The great hazard confronting today’s pianists when performing these early Brahms piano works is to find an instrument with a light action like those for which he wrote all these pieces. I dare say a modern grand piano is not necessarily the best of all solutions whence the music was scored for a light Viennese grand piano. Rittner’s solution to utilize period instruments just like the one Brahms used and was familiar with is perhaps the greatest asset of these two discs. Everything else, from the artistic performance to the recorded sound, hinges on that decision. Bravo for Rittner and the piano collector (pianist Gert Hecher) for keeping a tradition alive!

We should be thankful to Rittner for what are perhaps the definitive Piano Sonata No. 2 and 3 as well as the Variations on a Theme by Schumann all noted for their clear and warm execution (there is no unsavory puff on them) which should clear some Brahms diehard listener’s ears due to to these two magnificent period pianos. These two recordings are essential to Brahms’s music lovers, especially for the tightly focused and radiant sound in the 2+2+2 option, and the enlightened keyboard playing as well.

MOZART: Piano Concertos, Vol. 3 – Orchestre de Chambre de Lausanne/Christian Zacharias – MDG Multichannel 2+2+2 Hybrid, MDG 940 1488-6, 58:15; Performance ***** Sound ***** [Distr. by Koch]:

Two piano concertos by Wolfgang Amadeus Mozart (1756-1791) are included on this disc, the Concerto for Piano and Orchestra No. 17 in G major, KV 453 (Tracks 1-4) and the Concerto for Piano and Orchestra No. 18 in B-flat major, KV 456 (Tracks 5-7). The two Mozart works included in this multi-channel 2+2+2 disc were recorded at the Métropole, Lausanne on March 28, 30 and 31, 2007 with the Orchestre de Chambre de Lausanne and Christian Zacharias fulfilling both roles of conductor and piano soloist. It seems clear from the beginning that Zacharias’ intention is to make music of the “Mozart” kind by letting the music happen in the easiest possible way and not forcing anything, for a bravura performance on the merits of its un-adulterated simplicity and graceful pacing. Artistically speaking these can very well be considered reference performances on the strength of their finely paced tempi, and here we must consider all the tempo related markings that one must execute when playing Mozart.

He was so finely tuned in his perception of harmony and melody (he was a good student of Gluck’s music) that he differentiated at least 17 adagio gradations, more than 40 for andantes and also more than 40 for allegros. A gradation refers to the music’s tempi (the harmonic rhythm) from the slowest to the fastest and their most immediate effect on the string’s bowing (up and down bowing that is), and the conductor’s overall beat pacing. Zacharias’ conducting and keyboard performance shows in a convincing way his understanding of Mozart’s piano music – especially in the No. 17, the most famous of his 27 piano concertos, a melancholic and romantic piece that betrays the sentimental side of Mozart. A long time ago somebody likened this concerto’s Andante and Allegro movements (Tracks 2-3) to birds singing. To me this is the ultimate music of infatuation next to Wagner’s Tristan und Isolde. The music in this difficult piano concerto is just about as sublime as one can get and Zacharias and his orchestra show their devotion to Mozart’s spirit with their inspired concept “performing” rather than creating an “interpretation” – a fine distinction, but I think a valid one.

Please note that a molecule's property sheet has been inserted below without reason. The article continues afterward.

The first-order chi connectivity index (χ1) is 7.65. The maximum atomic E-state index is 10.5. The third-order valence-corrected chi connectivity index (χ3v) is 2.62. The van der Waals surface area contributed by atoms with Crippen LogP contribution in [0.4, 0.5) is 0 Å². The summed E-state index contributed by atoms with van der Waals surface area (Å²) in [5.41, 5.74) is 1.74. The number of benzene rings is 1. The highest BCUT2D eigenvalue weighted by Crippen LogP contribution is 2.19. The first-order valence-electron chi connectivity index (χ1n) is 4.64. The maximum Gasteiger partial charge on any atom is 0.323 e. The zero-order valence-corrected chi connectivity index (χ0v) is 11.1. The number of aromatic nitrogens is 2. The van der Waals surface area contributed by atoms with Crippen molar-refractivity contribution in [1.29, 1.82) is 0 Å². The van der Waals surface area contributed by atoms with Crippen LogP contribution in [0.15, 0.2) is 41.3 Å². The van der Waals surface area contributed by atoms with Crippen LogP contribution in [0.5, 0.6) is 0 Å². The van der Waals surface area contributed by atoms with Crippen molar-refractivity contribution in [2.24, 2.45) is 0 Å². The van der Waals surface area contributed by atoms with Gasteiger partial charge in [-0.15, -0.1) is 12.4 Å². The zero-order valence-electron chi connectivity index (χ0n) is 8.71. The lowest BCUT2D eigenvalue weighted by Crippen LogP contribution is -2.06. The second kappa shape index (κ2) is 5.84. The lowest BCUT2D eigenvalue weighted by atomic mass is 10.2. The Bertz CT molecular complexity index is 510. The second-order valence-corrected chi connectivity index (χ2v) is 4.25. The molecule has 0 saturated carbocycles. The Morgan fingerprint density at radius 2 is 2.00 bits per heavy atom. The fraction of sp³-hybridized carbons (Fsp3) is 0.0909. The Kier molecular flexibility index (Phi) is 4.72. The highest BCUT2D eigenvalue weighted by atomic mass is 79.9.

The No. 18 Concerto is totally different in nature than the No. 17 and no less difficult to realize with the piano mostly in a concertante fashion, just being an integral part of the dramatic “symphonic” idea of the work. Zacharias projects in this sense a stolid kind of music which fits very well with the grandiose “symphonic” subject matter. And concomitant with this monumental realization is an extraordinary calm mood which is unique in some of Mozart’s music and utterly removed from the frivolities of opera, his favorite medium of expression.

Final words: there is something magical about this disc that involves both the 2+2+2 sound and the playing – a must for audiophiles and Mozart lovers.

ARP-SCHNITGER-ORGEL NORDEN VOL. 2: Bach un seine norddeutschen Vorbilder: Böhm-Buxtehude–Reincken – Agnes Luchterhandt & Thiemo Janssen, organists – MDG Hybrid Multichannel 2+2+2 MDG-906-1502-6, 76:10; Performance ***** Sound ***** [Distr. by Koch]:

Both organists on this their second volume utilizing the same Arp-Schnitger organ, are in total control of this instrument with their virtuoso keyboard work. Their treatment of this organ’s mean-tone temperament produces in their hands both tension and variation in the music because cadences always sound different in one of the dominant keys. This disc contains 15 tracks from the following Baroque composers: Dietrich Buxtehude (1637-1707), Johann Adam Reincken (1643-1722), Georg Böhm (1661-1733) and Johann Sebastian Bach (1685-1750). The first volume was reviewed on April 16, 2008.

Buxtehude’s Toccata in F major (T-4) is a piece that merits particular attention because of its inscribed antiphonal effects, a common trait amongst German Baroque musicians. The stereophonic effects which are obtained by the organist by way of powerful and colorful registrations make this a particularly festive piece. On the other hand J.S. Bach’s Nun komm, der Heiden Heiland (T-5) is an exquisitely poetic and almost Romantic piece which requires the organist to impart much expression to the broken chords of the beginning which continue to the end with many descending motifs. Here the adagio structure of the music is evident as well as the mastery of the organist on his instrument – to pace it to a slow andante verging on the mystical and ethereal.